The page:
The concept also features a 53.6 Wh internal battery that can rapidly charge the docked phone to full capacity over three times while away from AC power.
Razer recently showed off its new smartphone as it looks to expand its gaming reputation into more markets.
It is important to note that Project Linda is hardly in the concept stage.
A user may complete the laptop input experience by using the docked phone as a touchpad, or a mouse may be connected for precision control in games and apps. While Project Linda is initially planning to run off of the Razer Phone, it's just the first step into a much more significant ecosystem...
To dock the Razer Phone into the laptop, you simply nestle it into the slot where the touchpad goes and press a button on the keyboard, which makes a USB Type-C dongle pop out and poke itself into the Razer Phone's port.
The other hurdle for Project Linda is the long and unhappy history of phone-laptop hybrids. But instead of a traditional Intel-inside PC, this is powered by the company's own Razer Phone, an Android device with a Qualcomm Snapdragon 835 CPU (which makes it similar to the first wave of Snapdragon-powered laptops from HP, Lenovo and others).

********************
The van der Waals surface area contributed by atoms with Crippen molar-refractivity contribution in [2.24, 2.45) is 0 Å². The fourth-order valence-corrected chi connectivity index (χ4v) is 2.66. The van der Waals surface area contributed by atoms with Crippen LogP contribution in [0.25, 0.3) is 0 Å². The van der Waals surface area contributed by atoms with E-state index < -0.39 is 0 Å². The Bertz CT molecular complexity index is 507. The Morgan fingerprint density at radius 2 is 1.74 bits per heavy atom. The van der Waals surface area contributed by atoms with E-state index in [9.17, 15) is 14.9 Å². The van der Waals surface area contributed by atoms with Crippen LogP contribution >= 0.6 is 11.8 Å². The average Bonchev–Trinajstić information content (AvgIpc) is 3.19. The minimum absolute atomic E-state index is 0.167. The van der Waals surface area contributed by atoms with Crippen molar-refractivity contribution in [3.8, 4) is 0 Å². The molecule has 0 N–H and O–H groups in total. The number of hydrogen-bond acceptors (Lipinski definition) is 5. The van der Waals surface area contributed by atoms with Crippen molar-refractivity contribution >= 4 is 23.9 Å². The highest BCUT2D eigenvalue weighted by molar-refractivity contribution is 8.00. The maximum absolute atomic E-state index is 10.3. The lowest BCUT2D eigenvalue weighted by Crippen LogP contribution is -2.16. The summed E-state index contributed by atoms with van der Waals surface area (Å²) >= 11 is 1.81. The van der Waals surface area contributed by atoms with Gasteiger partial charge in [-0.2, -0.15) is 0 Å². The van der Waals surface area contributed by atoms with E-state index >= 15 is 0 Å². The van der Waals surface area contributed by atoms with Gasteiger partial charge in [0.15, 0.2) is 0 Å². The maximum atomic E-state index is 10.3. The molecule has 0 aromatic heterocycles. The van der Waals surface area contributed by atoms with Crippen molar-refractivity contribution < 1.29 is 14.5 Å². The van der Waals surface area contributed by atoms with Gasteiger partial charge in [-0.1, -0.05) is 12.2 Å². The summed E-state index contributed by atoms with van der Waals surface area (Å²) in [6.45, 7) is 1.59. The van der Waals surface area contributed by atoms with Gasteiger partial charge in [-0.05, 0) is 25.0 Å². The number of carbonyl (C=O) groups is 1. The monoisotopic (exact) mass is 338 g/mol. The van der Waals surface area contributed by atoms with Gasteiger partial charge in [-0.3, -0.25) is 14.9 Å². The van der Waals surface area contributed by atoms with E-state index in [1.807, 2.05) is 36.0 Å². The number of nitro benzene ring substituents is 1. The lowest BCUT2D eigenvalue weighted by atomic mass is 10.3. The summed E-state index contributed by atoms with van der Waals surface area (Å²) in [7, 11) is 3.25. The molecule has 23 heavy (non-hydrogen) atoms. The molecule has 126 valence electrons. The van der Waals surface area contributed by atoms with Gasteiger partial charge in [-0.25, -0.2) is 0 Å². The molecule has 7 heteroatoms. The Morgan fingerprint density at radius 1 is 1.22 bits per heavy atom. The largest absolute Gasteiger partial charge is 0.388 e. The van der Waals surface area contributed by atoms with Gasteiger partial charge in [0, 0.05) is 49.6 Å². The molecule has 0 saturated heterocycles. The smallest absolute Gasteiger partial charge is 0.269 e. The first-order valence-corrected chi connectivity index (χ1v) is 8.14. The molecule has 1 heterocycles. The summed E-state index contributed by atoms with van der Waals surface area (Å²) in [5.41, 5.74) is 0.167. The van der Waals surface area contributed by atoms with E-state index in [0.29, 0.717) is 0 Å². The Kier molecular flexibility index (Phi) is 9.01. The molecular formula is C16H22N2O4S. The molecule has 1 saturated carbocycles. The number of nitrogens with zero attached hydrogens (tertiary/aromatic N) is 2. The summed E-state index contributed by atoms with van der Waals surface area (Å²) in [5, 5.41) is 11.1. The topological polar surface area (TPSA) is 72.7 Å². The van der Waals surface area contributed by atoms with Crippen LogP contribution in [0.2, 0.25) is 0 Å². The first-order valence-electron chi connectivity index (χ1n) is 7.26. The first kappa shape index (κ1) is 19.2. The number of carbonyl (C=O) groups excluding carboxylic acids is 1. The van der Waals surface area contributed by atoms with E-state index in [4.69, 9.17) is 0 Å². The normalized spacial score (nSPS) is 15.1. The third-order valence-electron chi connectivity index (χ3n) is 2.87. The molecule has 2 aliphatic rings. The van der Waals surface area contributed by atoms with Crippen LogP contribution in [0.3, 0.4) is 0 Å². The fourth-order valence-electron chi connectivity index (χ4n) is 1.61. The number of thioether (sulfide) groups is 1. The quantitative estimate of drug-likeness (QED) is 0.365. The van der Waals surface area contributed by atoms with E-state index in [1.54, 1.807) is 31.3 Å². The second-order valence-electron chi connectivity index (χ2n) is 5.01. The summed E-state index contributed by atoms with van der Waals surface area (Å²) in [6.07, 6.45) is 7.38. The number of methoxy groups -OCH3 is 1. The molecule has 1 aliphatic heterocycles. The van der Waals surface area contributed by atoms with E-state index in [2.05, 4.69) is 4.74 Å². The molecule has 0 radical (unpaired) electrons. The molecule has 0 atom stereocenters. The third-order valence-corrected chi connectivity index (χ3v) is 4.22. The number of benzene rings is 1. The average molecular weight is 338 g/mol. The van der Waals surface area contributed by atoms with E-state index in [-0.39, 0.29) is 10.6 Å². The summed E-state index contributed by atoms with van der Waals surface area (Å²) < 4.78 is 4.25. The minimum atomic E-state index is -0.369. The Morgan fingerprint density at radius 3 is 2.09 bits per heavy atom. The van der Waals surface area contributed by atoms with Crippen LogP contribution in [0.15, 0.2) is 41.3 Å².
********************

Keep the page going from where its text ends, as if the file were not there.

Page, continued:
The idea of smartphone-powered laptop is nothing new as there were so many such implementations over the years.
While functionality was very limited, we were able to experience using the Razer Phone as the touchpad. The Razer Phone powers the laptop, while the laptop brings the keyboard, an extra battery, and a 13.3 inch HD touchscreen. Having spent many trade shows with my laptop tethered to my my phone's mobile connection due to shoddy Wi-Fi, I can certainly see the appeal. This is a concept still, but we did get a chance to check out the prototype with Razer this week at CES. It offers 200 GB of storage, connectivity through a built-in 3.5-millimeter audio jack, a USB-A port, a USB-C charging port, 720p webcam, and a dual-array microphone.
You can register on the Razer site to receive updates and announcements related to the project.